“I want to blame somebody,” my buddy said during our morning reverie together. “I want to blame the corporate structure for the mess we’re in. And, If I really think beneath this blame, I am a part of it. I participate and benefit from it.”
And so do I. Even though I make personal efforts towards mitigation, I too, have benefited … as most of us have.
Whenever we drive on the road, step into a plane, or open a package from Amazon, we benefit … and we contribute to the problem of human civilization’s impact on our planet. I think we all understand this by now.
But, who should be the target of this blame? And does it even help to blame? What if we switch our thinking about this? What if we choose gratitude instead … to all those who came before us in order to provide what we now stand upon? What if we choose acceptance and appreciation, understanding that we are a result of everyone who has preceded us?
If I am grateful, instead of blaming, I can wrestle with my own confusion or just observe it. And if I become comfortable with my own confusion about my role, (in this case climate change), perhaps some clarity will emerge that provides impetus for a “next step.” This may ultimately result in a little more friendliness toward our earth, as well as kindness and gentleness to those who inhabit it, including myself.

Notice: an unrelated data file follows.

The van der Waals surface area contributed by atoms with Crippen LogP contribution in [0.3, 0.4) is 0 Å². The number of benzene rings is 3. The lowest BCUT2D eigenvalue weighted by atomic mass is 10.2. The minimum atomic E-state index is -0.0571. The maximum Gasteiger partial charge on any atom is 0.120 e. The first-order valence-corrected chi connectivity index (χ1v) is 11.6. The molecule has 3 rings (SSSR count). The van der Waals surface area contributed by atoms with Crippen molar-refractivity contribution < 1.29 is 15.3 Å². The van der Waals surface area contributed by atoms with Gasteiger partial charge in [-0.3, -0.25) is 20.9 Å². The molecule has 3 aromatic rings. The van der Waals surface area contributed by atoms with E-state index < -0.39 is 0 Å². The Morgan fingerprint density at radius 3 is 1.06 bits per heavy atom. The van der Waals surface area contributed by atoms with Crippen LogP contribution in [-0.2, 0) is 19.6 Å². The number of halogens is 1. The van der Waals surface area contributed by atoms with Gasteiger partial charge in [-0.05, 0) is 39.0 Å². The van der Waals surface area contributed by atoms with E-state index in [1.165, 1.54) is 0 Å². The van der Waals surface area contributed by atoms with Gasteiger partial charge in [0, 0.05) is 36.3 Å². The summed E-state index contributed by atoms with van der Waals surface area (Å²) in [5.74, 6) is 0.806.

When I was in my 20s, a teacher in my educational program had a favorite saying that rests in me still. This saying, “Blame is the name of a no-win game,” has traveled with me for many years. Its vigilance in me is always on the lookout for when I am ready to dive into that “blame pool.” Sometimes I stick my toe in it, maybe a leg. Occasionally I take a total dive into it before I realize that I could drown. Swimming to the shore I work on gaining my footing, when I realize that the “blame arrow” I shoot will only succeed in coming back to stick me.
Fully clothed in what we may call “ego,” blame puts us in the position of “I am right,” and another entity is in the wrong. We think it must be either/or. One is right, the other wrong. Maybe it is both or neither. Perspective or point of view is a big part of the judgment.
We choose how to evaluate a relationship that results in what we call a positive or negative outcome. If negative we can label that relationship as the one that was at fault,bor experience gratitude for the new information, or the new direction it may provide for us.
I find myself in the position of alternately wanting to blame and also wanting to explain how we arrived to this “climate crisis” to my children. After understanding how we “got here” we need to go beyond both in order to forge a path into the future … a path that includes personal decisions such as whether or not to have children. Also we may choose to revisit our ideas of how a political and corporate society could shift to becoming champions of the planet. Regardless of how we choose to proceed, blame only keeps us into our rigidity, helping nothing.